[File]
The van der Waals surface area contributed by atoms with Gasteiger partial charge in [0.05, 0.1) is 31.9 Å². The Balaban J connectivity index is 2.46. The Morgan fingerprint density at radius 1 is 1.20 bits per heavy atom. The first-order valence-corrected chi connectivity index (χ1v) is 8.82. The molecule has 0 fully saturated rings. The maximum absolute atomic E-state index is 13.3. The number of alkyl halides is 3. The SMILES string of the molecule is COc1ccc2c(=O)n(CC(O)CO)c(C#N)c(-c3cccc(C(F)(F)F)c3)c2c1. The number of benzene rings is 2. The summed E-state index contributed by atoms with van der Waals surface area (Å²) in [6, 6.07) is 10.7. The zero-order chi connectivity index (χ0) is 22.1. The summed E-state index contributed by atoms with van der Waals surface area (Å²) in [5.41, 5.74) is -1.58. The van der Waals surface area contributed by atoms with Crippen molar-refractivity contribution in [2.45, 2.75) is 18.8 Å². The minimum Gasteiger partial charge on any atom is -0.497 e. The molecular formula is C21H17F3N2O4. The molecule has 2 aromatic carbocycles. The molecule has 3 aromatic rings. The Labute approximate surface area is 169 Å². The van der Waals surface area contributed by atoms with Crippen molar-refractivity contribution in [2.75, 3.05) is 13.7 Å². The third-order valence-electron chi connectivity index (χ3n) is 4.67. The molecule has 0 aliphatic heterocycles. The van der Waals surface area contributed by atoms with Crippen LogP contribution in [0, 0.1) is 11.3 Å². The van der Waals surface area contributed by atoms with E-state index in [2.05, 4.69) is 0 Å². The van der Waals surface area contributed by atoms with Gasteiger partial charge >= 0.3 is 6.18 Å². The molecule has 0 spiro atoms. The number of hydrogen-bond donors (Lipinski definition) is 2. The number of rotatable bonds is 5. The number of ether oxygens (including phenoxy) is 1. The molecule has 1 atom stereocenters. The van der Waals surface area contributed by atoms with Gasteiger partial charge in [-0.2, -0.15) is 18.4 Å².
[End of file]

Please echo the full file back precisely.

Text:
The van der Waals surface area contributed by atoms with Gasteiger partial charge in [0.05, 0.1) is 31.9 Å². The Balaban J connectivity index is 2.46. The Morgan fingerprint density at radius 1 is 1.20 bits per heavy atom. The first-order valence-corrected chi connectivity index (χ1v) is 8.82. The molecule has 0 fully saturated rings. The maximum absolute atomic E-state index is 13.3. The number of alkyl halides is 3. The SMILES string of the molecule is COc1ccc2c(=O)n(CC(O)CO)c(C#N)c(-c3cccc(C(F)(F)F)c3)c2c1. The number of benzene rings is 2. The summed E-state index contributed by atoms with van der Waals surface area (Å²) in [6, 6.07) is 10.7. The zero-order chi connectivity index (χ0) is 22.1. The summed E-state index contributed by atoms with van der Waals surface area (Å²) in [5.41, 5.74) is -1.58. The van der Waals surface area contributed by atoms with Crippen molar-refractivity contribution in [2.45, 2.75) is 18.8 Å². The minimum Gasteiger partial charge on any atom is -0.497 e. The molecular formula is C21H17F3N2O4. The molecule has 2 aromatic carbocycles. The molecule has 3 aromatic rings. The Labute approximate surface area is 169 Å². The van der Waals surface area contributed by atoms with Crippen molar-refractivity contribution in [2.75, 3.05) is 13.7 Å². The third-order valence-electron chi connectivity index (χ3n) is 4.67. The molecule has 0 aliphatic heterocycles. The van der Waals surface area contributed by atoms with Crippen LogP contribution in [0, 0.1) is 11.3 Å². The van der Waals surface area contributed by atoms with E-state index in [2.05, 4.69) is 0 Å². The van der Waals surface area contributed by atoms with Gasteiger partial charge >= 0.3 is 6.18 Å². The molecule has 0 spiro atoms. The number of hydrogen-bond donors (Lipinski definition) is 2. The number of rotatable bonds is 5. The number of ether oxygens (including phenoxy) is 1. The molecule has 1 atom stereocenters. The van der Waals surface area contributed by atoms with Gasteiger partial charge in [-0.2, -0.15) is 18.4 Å².